Quest for Lyme Vaccine



The Quest for a Lyme Vaccine


Published: September 21, 2013

People who spend time outdoors in wooded or grassy areas where black-legged ticks are abundant would welcome a vaccine to protect them from Lyme disease and other dangerous pathogens that the same ticks can transmit simultaneously. Past efforts to develop and market a Lyme vaccine ended in failure, but now there are glimmers of hope that newer, more broadly effective vaccines can be developed.

There is no doubt that a Lyme vaccine can be made. It has already been done. A vaccine named Lymerix was approved by the Food and Drug Administration in 1998, briefly put on the market, and then withdrawn by the manufacturer, GlaxoSmithKline, in 2002 because sales were disappointingly low.

The failure has been blamed in part on a tepid endorsement by federal health experts and a mixed reaction from doctors. The knockout blow came when alarms raised by advocacy groups and by class action lawsuits led to fears that Lymerix might cause arthritis or other severe damage, a contention that is widely debunked by vaccine experts. A similar vaccine under development in Europe was dropped as well, leaving no vaccine now available for human use. (Several vaccines are available to treat dogs.)

Still, some progress toward a vaccine is being reported in the scientific literature. The Lancet Infectious Diseases, a British specialty journal, recently published the results of an early-stage clinical trial conducted by scientists at Baxter International, with the assistance of researchers at Stony Brook University and Brookhaven National Laboratory. The study found that the bioengineered Baxter vaccine produced substantial antibodies against several species of the bacteria that causes Lyme disease, not just the single species that predominates in the United States as the earlier vaccine had. That could make the new vaccine valuable in Europe and perhaps other parts of the world. Adverse side effects were found to be minimal.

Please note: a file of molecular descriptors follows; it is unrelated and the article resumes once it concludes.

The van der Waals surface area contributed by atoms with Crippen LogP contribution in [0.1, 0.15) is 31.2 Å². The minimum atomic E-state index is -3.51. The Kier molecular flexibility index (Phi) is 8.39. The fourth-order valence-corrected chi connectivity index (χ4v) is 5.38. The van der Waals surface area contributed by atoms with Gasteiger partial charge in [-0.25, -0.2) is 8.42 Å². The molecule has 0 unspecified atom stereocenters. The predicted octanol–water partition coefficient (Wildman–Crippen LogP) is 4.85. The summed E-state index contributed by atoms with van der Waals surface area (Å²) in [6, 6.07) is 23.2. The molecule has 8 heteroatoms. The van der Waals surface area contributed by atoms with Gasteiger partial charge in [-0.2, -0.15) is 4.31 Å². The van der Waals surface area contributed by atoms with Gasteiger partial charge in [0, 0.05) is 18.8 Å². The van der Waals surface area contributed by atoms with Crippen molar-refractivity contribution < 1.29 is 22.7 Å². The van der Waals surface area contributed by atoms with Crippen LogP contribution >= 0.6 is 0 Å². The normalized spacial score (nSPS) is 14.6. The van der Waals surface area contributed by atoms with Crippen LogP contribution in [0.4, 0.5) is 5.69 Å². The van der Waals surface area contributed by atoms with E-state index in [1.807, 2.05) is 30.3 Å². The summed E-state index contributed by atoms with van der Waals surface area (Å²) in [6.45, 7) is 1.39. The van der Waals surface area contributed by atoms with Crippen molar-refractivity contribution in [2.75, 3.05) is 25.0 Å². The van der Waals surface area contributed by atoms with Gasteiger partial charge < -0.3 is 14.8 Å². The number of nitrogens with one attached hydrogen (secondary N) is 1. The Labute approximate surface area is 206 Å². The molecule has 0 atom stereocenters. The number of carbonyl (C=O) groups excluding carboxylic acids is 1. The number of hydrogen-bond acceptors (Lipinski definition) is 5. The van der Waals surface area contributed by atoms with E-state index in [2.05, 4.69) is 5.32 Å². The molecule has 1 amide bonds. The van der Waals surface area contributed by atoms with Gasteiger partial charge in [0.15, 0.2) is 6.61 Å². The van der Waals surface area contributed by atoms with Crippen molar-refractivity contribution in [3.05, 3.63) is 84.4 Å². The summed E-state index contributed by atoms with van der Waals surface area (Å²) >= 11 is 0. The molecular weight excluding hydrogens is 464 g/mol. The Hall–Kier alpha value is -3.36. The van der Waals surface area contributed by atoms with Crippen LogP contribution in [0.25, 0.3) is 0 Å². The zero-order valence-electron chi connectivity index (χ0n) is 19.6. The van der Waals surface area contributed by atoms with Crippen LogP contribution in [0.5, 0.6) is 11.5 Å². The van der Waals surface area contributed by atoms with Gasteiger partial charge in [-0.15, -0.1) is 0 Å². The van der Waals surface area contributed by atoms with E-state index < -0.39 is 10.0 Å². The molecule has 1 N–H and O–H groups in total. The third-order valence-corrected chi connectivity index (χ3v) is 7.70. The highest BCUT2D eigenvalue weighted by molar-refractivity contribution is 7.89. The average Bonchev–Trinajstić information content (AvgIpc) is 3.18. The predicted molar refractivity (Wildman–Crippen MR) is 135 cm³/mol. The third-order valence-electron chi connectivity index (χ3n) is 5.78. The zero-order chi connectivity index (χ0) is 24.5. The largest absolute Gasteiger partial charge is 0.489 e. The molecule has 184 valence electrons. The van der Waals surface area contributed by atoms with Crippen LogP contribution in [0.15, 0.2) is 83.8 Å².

Other researchers are working to develop vaccines that could cause the human immune system to react to the saliva in a tick bite in ways that would make it hard for the tick to continue ingesting blood and disrupt its ability to transmit germs. That would protect people from the Lyme bacteria and possibly other pathogens that can cause even more lethal diseases, such as Powassan, which kills about 10 percent of its victims.

A vaccine for humans is still years away but the process could be sped up if a venturesome drug company found ways to surmount the obstacles that doomed the first vaccine. In a recent Op-Ed article, a leading vaccine expert, Dr. Stanley Plotkin, professor of pediatrics at the University of Pennsylvania, said that he had been trying to persuade manufacturers to make a new vaccine to help prevent some of the 300,000 new infections each year; he urged patients and physicians to press federal health officials to revisit the need for a vaccine. It’s time to start writing those letters.

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